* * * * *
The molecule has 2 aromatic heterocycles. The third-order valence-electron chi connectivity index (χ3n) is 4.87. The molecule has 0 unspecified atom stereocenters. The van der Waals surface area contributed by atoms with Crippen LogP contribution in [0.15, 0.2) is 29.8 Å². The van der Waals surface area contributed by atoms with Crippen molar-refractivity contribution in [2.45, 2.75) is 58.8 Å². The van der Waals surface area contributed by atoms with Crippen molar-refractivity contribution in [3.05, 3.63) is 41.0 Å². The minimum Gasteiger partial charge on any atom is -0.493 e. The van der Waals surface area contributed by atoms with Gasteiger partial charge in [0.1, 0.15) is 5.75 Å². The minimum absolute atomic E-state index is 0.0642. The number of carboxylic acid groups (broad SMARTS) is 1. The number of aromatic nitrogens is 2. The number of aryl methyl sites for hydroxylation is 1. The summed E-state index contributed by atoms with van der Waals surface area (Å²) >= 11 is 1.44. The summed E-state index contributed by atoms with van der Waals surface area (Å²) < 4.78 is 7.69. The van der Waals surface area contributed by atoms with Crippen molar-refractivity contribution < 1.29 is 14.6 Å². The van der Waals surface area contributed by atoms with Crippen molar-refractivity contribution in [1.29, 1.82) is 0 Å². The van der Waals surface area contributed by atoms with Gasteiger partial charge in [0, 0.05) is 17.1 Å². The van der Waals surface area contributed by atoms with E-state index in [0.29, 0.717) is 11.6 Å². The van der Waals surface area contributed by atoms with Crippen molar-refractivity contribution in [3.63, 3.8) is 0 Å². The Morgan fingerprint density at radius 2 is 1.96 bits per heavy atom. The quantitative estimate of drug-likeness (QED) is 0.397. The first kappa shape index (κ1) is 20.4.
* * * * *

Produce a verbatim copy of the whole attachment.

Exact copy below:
The molecule has 2 aromatic heterocycles. The third-order valence-electron chi connectivity index (χ3n) is 4.87. The molecule has 0 unspecified atom stereocenters. The van der Waals surface area contributed by atoms with Crippen LogP contribution in [0.15, 0.2) is 29.8 Å². The van der Waals surface area contributed by atoms with Crippen molar-refractivity contribution in [2.45, 2.75) is 58.8 Å². The van der Waals surface area contributed by atoms with Crippen molar-refractivity contribution in [3.05, 3.63) is 41.0 Å². The minimum Gasteiger partial charge on any atom is -0.493 e. The van der Waals surface area contributed by atoms with Gasteiger partial charge in [0.1, 0.15) is 5.75 Å². The minimum absolute atomic E-state index is 0.0642. The number of carboxylic acid groups (broad SMARTS) is 1. The number of aromatic nitrogens is 2. The number of aryl methyl sites for hydroxylation is 1. The summed E-state index contributed by atoms with van der Waals surface area (Å²) >= 11 is 1.44. The summed E-state index contributed by atoms with van der Waals surface area (Å²) < 4.78 is 7.69. The van der Waals surface area contributed by atoms with Crippen molar-refractivity contribution < 1.29 is 14.6 Å². The van der Waals surface area contributed by atoms with Crippen molar-refractivity contribution in [1.29, 1.82) is 0 Å². The van der Waals surface area contributed by atoms with Gasteiger partial charge in [0, 0.05) is 17.1 Å². The van der Waals surface area contributed by atoms with E-state index in [0.29, 0.717) is 11.6 Å². The van der Waals surface area contributed by atoms with Crippen molar-refractivity contribution in [3.63, 3.8) is 0 Å². The Morgan fingerprint density at radius 2 is 1.96 bits per heavy atom. The quantitative estimate of drug-likeness (QED) is 0.397. The first kappa shape index (κ1) is 20.4.